I recommend looking up Canadian skating journalist Beverley Smith's "Talking Figure Skating" book -- Smith has a chapter on Lenore Kay from Toronto and the importance of music selection/editing that I thought was very interesting and enlightening. Here's the book info:
    http://www.amazon.com/gp/product/077...lance&n=283155

    Edited to add this article link about choreographer Lori Nichol's music selection of Azerbaijani symphonic music for Michelle Kwan's 1996-97 long program:
    http://www.azer.com/aiweb/categories...hellekwan.html
    Last edited by Sylvia; 02-23-2006 at 10:18 AM.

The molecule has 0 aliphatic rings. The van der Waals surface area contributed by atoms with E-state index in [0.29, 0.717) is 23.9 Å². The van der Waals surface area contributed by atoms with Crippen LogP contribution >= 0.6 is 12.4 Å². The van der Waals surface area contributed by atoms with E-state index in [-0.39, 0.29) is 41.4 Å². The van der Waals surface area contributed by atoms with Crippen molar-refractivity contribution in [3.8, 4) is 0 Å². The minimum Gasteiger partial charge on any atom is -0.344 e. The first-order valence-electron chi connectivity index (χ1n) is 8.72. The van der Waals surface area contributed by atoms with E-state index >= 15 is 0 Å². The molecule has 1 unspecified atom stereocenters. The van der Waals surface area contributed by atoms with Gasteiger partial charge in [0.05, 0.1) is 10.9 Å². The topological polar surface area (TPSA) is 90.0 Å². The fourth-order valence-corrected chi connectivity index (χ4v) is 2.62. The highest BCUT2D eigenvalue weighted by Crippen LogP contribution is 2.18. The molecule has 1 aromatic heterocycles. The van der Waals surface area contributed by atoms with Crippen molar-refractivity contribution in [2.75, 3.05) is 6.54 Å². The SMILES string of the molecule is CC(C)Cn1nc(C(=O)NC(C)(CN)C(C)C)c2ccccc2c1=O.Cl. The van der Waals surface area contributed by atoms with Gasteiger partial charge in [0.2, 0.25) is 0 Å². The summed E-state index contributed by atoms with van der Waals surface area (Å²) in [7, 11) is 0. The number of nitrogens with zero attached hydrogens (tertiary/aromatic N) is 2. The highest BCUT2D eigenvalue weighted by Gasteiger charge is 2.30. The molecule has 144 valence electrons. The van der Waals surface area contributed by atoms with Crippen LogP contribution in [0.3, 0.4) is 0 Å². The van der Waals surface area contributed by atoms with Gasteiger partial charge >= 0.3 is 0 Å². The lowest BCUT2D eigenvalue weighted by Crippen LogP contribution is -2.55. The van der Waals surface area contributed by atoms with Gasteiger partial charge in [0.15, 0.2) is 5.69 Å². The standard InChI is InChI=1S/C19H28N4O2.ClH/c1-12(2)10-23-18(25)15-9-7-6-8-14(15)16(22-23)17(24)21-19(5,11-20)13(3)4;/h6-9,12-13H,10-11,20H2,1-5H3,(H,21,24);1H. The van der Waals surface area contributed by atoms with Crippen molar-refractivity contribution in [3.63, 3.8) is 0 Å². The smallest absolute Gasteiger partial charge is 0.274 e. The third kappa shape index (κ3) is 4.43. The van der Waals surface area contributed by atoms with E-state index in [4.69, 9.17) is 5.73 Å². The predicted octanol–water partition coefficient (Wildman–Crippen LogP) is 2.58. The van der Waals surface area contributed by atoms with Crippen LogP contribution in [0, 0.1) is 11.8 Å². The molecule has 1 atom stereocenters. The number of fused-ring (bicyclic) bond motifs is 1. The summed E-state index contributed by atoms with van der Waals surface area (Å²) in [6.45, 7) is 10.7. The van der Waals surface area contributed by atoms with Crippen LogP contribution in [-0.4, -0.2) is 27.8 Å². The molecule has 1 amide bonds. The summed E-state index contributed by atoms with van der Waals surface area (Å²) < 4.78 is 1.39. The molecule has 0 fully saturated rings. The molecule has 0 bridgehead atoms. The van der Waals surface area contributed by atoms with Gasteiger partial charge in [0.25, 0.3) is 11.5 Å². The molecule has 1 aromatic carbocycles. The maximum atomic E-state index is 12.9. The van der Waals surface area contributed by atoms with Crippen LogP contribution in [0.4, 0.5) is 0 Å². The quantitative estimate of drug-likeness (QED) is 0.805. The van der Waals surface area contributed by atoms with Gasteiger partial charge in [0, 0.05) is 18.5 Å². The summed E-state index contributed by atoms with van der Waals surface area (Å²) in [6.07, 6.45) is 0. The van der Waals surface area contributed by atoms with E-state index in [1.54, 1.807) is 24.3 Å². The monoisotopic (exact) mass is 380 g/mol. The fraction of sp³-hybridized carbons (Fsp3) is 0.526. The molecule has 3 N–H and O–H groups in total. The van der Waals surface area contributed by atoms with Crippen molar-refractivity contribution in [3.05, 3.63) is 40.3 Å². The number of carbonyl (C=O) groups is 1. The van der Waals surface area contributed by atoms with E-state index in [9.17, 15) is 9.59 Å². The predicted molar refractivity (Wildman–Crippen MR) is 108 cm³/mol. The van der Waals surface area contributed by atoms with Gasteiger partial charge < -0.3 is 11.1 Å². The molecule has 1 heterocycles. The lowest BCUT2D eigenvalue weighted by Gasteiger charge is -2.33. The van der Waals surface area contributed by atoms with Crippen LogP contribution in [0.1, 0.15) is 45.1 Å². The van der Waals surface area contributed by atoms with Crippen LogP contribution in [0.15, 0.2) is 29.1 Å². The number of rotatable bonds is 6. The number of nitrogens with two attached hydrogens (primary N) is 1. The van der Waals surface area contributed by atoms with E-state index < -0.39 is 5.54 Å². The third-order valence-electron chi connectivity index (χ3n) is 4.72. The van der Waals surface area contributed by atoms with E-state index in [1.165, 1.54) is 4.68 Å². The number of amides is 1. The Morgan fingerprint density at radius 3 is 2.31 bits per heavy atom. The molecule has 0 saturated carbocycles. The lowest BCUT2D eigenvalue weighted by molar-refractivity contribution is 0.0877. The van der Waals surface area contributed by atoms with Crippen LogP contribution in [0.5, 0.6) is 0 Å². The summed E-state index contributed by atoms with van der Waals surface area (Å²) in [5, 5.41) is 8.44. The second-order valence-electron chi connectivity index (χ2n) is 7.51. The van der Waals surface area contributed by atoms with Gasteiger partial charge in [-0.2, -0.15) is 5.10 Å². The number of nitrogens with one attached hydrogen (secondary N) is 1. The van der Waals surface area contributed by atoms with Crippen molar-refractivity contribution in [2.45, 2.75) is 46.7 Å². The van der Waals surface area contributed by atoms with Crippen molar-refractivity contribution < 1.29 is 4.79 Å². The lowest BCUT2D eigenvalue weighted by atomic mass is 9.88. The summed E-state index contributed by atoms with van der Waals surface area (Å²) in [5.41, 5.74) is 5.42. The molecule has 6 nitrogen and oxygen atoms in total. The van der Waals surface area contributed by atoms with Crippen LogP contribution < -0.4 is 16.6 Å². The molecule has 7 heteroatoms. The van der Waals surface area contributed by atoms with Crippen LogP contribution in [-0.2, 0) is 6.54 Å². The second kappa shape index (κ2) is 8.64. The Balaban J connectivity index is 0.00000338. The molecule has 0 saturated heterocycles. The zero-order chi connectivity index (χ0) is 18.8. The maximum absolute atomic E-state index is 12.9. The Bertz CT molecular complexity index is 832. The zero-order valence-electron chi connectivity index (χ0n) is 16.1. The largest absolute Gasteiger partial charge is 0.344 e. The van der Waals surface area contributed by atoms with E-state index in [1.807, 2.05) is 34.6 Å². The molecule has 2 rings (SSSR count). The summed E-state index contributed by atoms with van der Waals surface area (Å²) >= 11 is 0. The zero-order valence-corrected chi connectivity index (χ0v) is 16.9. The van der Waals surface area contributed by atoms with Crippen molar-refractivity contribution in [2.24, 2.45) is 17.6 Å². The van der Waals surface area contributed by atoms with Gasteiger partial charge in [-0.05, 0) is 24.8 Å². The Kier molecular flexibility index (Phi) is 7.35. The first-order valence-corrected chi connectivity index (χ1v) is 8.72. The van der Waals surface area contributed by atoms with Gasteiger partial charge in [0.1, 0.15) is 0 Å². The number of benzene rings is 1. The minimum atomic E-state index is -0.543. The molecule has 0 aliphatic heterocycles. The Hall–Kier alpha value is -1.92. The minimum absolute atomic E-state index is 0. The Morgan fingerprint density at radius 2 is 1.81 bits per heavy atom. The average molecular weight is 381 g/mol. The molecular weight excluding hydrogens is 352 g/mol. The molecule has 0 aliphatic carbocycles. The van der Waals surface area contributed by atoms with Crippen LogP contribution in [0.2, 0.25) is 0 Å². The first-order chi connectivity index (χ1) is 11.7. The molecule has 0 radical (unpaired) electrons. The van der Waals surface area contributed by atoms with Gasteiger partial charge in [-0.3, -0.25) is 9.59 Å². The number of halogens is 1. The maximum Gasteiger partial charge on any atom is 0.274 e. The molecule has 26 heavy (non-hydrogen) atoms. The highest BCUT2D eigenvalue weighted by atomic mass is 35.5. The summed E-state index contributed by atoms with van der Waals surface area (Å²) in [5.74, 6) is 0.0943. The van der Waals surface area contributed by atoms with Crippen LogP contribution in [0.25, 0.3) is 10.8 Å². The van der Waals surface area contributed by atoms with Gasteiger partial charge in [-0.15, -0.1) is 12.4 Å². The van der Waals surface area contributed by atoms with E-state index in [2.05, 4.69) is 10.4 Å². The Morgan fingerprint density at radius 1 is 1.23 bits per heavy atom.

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    Welcome to the Board, theoreticalgirl.

    I started out writing a reply to your inquiries and it quickly turned into a diatribe on the subject of the connection/importance of music and skating. Whew! I knew I had strong opinions on the subject, I just didn't realize how pent up they had become. So to play it safe, I'll keep this as succinct as I can.

    You mentioned you were a retired competitive skater, therefore you already know music is a requirment to the skating programs. IMHO, that is precisely where it both begins and ends for the vast majority of the skaters, coaches and judges.